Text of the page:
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Don’t drink the water

Submitted by Cameron Moix on November 15, 2011 – 5:31 pm3 Comments

 

Water fountains in the EIT building feature signs warning people to not drink the water after the discovery of water contamination Oct. 24. Photo by Cameron Moix

Water fountains in the EIT building feature signs warning people to not drink the water after the discovery of water contamination Oct. 24. Photo by Cameron Moix

Water testing continues at the Engineering and Information Technology (EIT) building after the discovery of high levels of copper and lead contamination that was announced Oct. 24.

UALR Facilities Management, in partnership with Central Arkansas Water (CAW), continues to test the building’s water supply after the contaminants were discovered four weeks ago. The cause of the contamination has not been determined, according to David Millay, associate vice chancellor of facilities management.

The action levels were found during testing in response to reports of water discoloration, which Millay said has occurred sporadically since the building opened in fall 2010. “We haven’t tested it until recently — it just popped back up,” said Vince Rodgers, UALR Director of Environmental Safety. “It went unreported until recently.”

No students, faculty or staff members have been reported  effected by the contamination, but signs have been posted throughout the building informing the public not to drink the water.

Chris Arreola, a freshman information science major, said that he initially heard the news from a friend and later received an email about toxic levels in the water. Arreola said that he wasn’t sure of the specific contaminants or the problems it has caused. “I’ve just been told not to drink it,” he said. “There are signs above all of the water fountains.”

According to the Environmental Protection Agency (EPA) website, short term exposure to water exceeding the action level of copper (1.3 mg/L) can cause gastrointestinal distress, and long termexposure can cause liver and kidney damage. The website also states that prolonged exposure to water exceeding the action level of lead (.015 mg/L) can cause physical and mental developmental problems in infants and children, and kidney problems and high blood pressure in adults. Both contaminants can be caused by “corrosion of household plumbing systems or the erosion of natural deposits,” according to epa.gov.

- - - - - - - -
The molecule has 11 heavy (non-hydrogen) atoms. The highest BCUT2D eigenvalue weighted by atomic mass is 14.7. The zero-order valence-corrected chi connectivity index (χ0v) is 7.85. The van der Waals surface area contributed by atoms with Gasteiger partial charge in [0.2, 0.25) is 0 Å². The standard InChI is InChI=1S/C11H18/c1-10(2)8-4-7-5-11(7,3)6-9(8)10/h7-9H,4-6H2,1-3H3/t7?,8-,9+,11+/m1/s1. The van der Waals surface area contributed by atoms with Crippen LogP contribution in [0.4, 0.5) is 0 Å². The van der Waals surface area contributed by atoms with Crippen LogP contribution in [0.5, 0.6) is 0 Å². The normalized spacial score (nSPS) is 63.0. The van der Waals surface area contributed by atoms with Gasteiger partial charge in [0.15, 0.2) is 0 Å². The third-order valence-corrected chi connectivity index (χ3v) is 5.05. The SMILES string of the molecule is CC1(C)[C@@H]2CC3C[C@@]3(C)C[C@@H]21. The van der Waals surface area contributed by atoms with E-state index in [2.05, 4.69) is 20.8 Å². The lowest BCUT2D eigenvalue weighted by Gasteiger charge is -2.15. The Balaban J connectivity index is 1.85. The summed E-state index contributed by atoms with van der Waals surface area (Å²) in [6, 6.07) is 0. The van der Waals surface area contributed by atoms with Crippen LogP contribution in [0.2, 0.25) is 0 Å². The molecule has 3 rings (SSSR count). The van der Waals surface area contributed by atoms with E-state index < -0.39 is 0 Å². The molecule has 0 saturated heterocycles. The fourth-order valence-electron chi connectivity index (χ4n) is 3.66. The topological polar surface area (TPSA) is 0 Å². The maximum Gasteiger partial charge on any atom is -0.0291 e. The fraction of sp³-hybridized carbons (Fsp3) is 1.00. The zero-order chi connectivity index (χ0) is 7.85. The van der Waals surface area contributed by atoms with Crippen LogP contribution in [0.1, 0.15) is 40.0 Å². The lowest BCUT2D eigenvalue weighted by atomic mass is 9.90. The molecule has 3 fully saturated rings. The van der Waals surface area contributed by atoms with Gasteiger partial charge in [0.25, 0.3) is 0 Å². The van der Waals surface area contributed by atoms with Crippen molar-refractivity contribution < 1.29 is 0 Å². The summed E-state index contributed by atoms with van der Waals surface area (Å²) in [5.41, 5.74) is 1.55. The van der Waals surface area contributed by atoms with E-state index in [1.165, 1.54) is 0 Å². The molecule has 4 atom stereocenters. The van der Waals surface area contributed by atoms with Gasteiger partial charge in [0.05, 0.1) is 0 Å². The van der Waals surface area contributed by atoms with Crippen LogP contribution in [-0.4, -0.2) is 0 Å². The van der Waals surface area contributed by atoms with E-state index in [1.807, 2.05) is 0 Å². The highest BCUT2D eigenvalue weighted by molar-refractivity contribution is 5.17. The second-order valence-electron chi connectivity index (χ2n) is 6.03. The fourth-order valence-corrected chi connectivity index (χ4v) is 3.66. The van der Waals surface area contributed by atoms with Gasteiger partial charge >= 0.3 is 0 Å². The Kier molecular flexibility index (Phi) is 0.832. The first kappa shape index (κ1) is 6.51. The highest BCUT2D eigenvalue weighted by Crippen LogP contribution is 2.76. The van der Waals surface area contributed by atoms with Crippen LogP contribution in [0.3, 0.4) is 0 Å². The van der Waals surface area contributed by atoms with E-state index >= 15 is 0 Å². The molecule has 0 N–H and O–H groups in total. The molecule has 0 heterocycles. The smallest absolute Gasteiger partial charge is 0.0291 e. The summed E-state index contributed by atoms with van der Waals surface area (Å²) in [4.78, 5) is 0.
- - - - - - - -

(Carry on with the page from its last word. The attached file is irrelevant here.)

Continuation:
“The levels are not repeatable, but were spotted once,” Millay said. “We’re just being safe.”

Vince Rodgers, UALR director of environmental health and safety, said that follow-up testing has shown no signs of such high levels. Rodgers said that he had considered the brown discoloration of the water potentially dangerous.

“Before the building was even turned over to us, there was brown water in the bathrooms,” Rodgers said. “It’s been a reoccurring and systemic problem.”

Rodgers said that several buildings on campus have been reported to have similar problems with water discoloration, the Reynolds Center being the most frequent. The new Center for Integrative Nanotechnology Sciences (CINS), which is scheduled for completion later this month, is also said to have an issue with water discoloration, according to Rodgers.

Rodgers said that he thinks the contamination is related to the water-heating process. They have only investigated the outside of the building so far, but are about to go inside, Rodgers said. “We have been testing at the meter and haven’t seen anything above action level,” Rodgers said, “we’re going to see if there are any dielectric issues  problems with dissimilar metals.”

CAW has recently taken samples of the contaminated water, which tested negative for anything above action level. CAW has also helped in an attempt to locate the source of the toxins.

“We have to take [dirty dishes] to the DSC washroom to wash them, but they only do dishes like twice a day,” said Carlita Edwards, an employee at Sub Connection cafe by Sodexo. “We can’t clean anything here; I guess it just has to be used dirty.” Edwards said that the cafe is not currently serving coffee because of the issue. “We can’t do anything; we can’t even wash our hands.”

Urinals in the EIT building also have signs that warn students to not drink the water. Photo by Cameron Moix

Urinals in the EIT building also have signs that warn students to not drink the water. Photo by Cameron Moix

The EIT Building was dedicated on Sept. 10, 2010. The ceremony occurred in the EIT auditorium and featured speeches from university and state officials including Gov. Mike Beebe, UALR Chancellor Joel E. Anderson, and Mary Good, EIT founding dean. Eric Sandgren assumed Good’s position as Dean of the Donaghey College of Engineering and Information Technology upon her retirement July 1.

“The six-story, 114,000-square-foot EIT building was designed to meet the U.S. Green Building Council’s Leadership in Energy and Environmental Design Green Building rating system,” according to the UALR website. “LEED standards focus on five key areas: sustainable site development, water savings, energy efficiency, materials selection, and indoor environmental quality.”

The EIT Building features such amenities as a high-performance computing cluster, 12 terraced classrooms, a 24-workstation computer lab, three server rooms, network and wireless telecom labs and a Sub Connection cafe by Sodexo.

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